Do you have any questions for me about the editing process? If so, leave it in a comment. If it’s not already addressed in the next two parts of this series, I’ll do a follow-up Q&A post at the end. Also, I’d LOVE to hear any editing tips you have to offer.

Ready to start editing? Proceed to Part Two.

A List O’ Updates

Bullet list style!

  • The job hunt is still on. I’m hoping to have some good news by the end of this week. But I’ve been hoping that every week for a while now, so….
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  • The flash fiction I submitted to the local publisher has been accepted… except that I haven’t been given a contract or anything yet, so I’m going to call the acceptance tentative until something more official happens.
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  • Eucha Falls is still under submission to the horror anthology. The latest update is that so far they’ve rejected about 40% of submissions and passed about 6% on to the head editor for consideration. Supposedly they started sending out rejections and notifications last week. I’m choosing to interpret the fact that I haven’t gotten anything yet as a hopeful sign.
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  • This week I started another short story to submit for another anthology. The anthology is about cyborgs. My story is about a steampunk cyborg pixie. I’m not sure if that’s quite what they have in mind, but I’m going for it anyway. My short stories usually end up either super-short flash fics or novelettes that are too long for anyone to want to publish. I think this time I’m going to manage to strike a happy medium.
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  • I think I’ll continue to focus on short stories and flash fiction until I’m ready to get back to noveling, which will probably happen in November with NaNoWriMo. When that happens I’ll most likely be writing the sequel to Dominion of the Damned. I feel bad about keeping Radium Town on the back burner, but really, I think the smartest business decision I can make as an indie is to finish the series I started and focus on generating a fan base before I branch out. For now I can look to short stories for spreading my writer wings to other sub-genres.
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  • I went for a walk today, which is worth mentioning because, other than yard work, it’s the most exercise I’ve gotten in probably two months. I’ve been feeling sick and sore all over from all the physical inactivity. One walk isn’t enough to fix me, but it’s a start.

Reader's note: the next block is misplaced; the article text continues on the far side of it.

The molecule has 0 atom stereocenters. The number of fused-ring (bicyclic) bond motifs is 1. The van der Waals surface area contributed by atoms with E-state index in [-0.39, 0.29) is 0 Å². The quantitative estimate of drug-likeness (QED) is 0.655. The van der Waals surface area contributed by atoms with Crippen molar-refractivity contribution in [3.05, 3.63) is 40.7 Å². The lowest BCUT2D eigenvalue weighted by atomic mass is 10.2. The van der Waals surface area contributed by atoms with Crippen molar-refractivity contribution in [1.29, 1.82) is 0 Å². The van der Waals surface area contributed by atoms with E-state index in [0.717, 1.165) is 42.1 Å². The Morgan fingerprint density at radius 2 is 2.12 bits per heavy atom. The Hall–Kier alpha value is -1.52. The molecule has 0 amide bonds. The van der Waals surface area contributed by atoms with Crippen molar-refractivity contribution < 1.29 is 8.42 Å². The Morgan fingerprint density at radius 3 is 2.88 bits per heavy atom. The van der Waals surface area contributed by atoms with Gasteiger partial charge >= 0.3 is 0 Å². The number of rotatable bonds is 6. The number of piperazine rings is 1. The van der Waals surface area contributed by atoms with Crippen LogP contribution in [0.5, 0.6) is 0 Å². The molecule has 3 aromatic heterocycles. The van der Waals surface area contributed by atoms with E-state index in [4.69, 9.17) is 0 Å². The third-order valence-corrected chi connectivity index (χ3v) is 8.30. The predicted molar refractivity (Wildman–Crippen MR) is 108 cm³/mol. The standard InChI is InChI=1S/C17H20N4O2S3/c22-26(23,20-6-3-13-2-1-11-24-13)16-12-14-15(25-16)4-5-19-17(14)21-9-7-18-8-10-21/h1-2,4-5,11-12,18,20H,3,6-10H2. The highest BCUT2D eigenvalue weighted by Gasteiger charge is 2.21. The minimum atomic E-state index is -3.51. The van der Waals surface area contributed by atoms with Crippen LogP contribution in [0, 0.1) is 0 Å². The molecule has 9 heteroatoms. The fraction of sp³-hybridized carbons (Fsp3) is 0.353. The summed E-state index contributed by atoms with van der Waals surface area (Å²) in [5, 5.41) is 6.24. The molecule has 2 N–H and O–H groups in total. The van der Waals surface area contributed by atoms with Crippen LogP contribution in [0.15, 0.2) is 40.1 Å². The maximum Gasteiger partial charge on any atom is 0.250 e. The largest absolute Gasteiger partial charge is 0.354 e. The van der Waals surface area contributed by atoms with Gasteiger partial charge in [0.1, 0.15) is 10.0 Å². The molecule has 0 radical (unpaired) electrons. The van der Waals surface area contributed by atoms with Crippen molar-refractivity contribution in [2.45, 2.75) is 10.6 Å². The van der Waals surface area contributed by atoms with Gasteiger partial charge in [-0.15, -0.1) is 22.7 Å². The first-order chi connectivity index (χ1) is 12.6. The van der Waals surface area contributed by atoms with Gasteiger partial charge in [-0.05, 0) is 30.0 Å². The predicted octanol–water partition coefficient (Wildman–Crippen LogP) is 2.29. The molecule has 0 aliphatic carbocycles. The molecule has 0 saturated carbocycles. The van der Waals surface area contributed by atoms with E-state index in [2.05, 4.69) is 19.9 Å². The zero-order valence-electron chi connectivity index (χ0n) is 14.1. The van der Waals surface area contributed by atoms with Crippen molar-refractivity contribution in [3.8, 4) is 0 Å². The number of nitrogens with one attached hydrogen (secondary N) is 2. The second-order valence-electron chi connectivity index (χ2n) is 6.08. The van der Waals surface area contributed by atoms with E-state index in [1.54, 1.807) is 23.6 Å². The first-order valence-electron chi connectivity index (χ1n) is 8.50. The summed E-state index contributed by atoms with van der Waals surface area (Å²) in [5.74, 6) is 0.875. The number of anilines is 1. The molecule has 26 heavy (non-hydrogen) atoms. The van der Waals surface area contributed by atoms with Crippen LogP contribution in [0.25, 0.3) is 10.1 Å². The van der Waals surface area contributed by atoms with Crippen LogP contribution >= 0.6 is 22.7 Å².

Free Story: Food Scarcity

Sorry for the blog silence. Lately my life has been split pretty evenly between doing the job hunt mambo and writing content for Demand Studios and spending what little free time I do have just trying to rest and recharge my batteries so I can do it all over again. That doesn’t leave a lot of time for blogging. Or unpaid writing of any sort, really.

So since the flash fiction project is on hold I decided to go ahead and share one of the two I’ve actually managed to finish (the other one is still under submission with a local e-zine). It’s only 500 words long, so grab a cuppa and settle in for a quick read. The title isn’t final, but for now I’m calling it…

 

FOOD SCARCITY

 

The lights still came on at night in the city. The girl wondered how long they would keep doing that, without anyone around to turn them on. The screens and news tickers in Times Square had been broadcasting the same warnings to stay inside and lock your doors for two weeks now. She didn’t think there was anyone left in the city still capable of heeding the warnings.

But she kept looking, just in case.

She stuck to the shadows and avoided streets where she could hear the tell-tale moans. She wasn’t afraid of those things. They weren’t that hard to kill, one on one. But swarms were a different story, and she couldn’t afford to get injured. Too many depended on her to lead them. To feed them.

So she hunted, even though it seemed more useless with each passing night.

A scream pierced the silence, filling the girl with hope. Only the living screamed like that. She scanned the street, the shops and restaurants. The living tended to show up where there might be food.

But the unliving tended to show up where there was screaming, so she had to hurry. The woman screamed again, and the girl raced toward the sound. There, up ahead. The Starbucks on Eighth Street. The windows were broken. A woman backed out of the door, clutching a broken and bloody two-by-four like a club. A shopping bag hung over her shoulder.

The girl came up from behind. Peering over the woman’s shoulder, she saw a man lying on the floor, swarmed by the unliving. They were devouring him. The woman sobbed. For now, they were too distracted to hear her.

The girl spun her around. She screamed and raised her weapon, but didn’t swing. “Are you bit?”

Dazedly, the woman shook her head. “My husband.” She looked back at the man on the floor… what was left of him. “David…”

“We can’t help him. Come with me.”

“Where?”

“Away from them.” Inside, the ones who couldn’t get their fill were starting to take notice of them. “Now.” She grabbed the woman’s hand, and pulled. The swarm filed out through the door behind them. They ran together down the street, turning here and there, tracing a path through a maze the girl knew well. The woman kept sobbing as they went. “Be quiet!” the girl commanded.

They ran down an alley, to a dead end. They turned around. The woman screamed again as the swarm followed them, blocking the entrance. There was nowhere to go.

The others emerged from the shadows. Her children. Together, they fought the oncoming horde. It was easy, together. When they were finished, covered in gore and surrounded by squirming pieces of the unliving, they turned to the woman as one.

She looked confused, and terrified. “M… my name is Sheila.” She held out the grocery bag with a trembling hand. “I have food.”

“We know,” said the girl, her fangs descending. “And we’re so hungry.”